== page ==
Several weeks ago the global press (including the Shambhala Sun) reported on the announcement of British archaeologist Robin Coningham, backed by the imprimatur of National Geographic, that he had found evidence pointing to a much earlier date for the Buddha’s birth than is generally reckoned, while digging at Lumbini, the site of the Buddha’s birthplace. Almost all of the reporting was uncritical of this claim. Tricycle magazine, however, has reproduced on its blog the withering scrutiny of Richard Gombrich, historian of early Buddhism and editor of The Journal of the Oxford Centre for Buddhist Studies. Gombrich doesn’t mince words: “The entire story presented to us in the headlines is a fantasy,” he says, “and I feel sad that the only time when my subject, the history of early Buddhism, makes the news, it is because of self-serving hype, more worthy of a politician than of an academic.”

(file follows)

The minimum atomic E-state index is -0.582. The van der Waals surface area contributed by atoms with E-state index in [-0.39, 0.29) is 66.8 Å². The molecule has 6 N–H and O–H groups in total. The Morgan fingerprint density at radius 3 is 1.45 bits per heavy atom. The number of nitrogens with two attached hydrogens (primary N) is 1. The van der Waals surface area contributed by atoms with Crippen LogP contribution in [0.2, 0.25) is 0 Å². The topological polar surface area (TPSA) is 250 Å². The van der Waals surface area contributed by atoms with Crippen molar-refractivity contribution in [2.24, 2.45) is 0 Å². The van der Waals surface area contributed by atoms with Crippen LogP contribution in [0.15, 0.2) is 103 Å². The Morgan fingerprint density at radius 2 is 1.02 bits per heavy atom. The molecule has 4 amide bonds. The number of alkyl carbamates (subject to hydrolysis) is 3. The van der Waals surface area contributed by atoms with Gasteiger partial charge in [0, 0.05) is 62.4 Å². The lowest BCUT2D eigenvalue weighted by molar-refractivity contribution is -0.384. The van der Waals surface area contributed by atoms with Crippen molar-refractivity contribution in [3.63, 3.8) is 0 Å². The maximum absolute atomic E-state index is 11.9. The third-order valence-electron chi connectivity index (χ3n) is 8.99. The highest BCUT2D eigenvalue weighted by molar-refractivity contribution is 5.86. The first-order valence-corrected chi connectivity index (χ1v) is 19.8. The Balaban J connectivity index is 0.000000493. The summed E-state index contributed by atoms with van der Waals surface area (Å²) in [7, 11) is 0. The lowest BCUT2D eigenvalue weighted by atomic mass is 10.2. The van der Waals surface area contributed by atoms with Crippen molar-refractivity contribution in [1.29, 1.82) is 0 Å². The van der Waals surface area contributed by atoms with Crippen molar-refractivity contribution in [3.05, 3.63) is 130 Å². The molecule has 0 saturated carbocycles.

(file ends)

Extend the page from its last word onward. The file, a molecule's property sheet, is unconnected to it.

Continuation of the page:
Gombrich draws this conclusion after detailing glaring errors in Coningham’s presentation, including his grasp of current scholarship on the issue of the dates for when the Buddha lived, including the omission of the most pertinent contemporary research; misuse of Sanskrit terminology; problematic aspects of the dating technology; the analysis of the “shrine” supposedly revealed beneath the current Ashokan monument (“In nothing that has been unearthed is there a single trace to suggest anything to do with Buddhism”); and broad misunderstandings of ancient Indian spiritual practices, including giving credence to discredited, “baroque” scholarly views.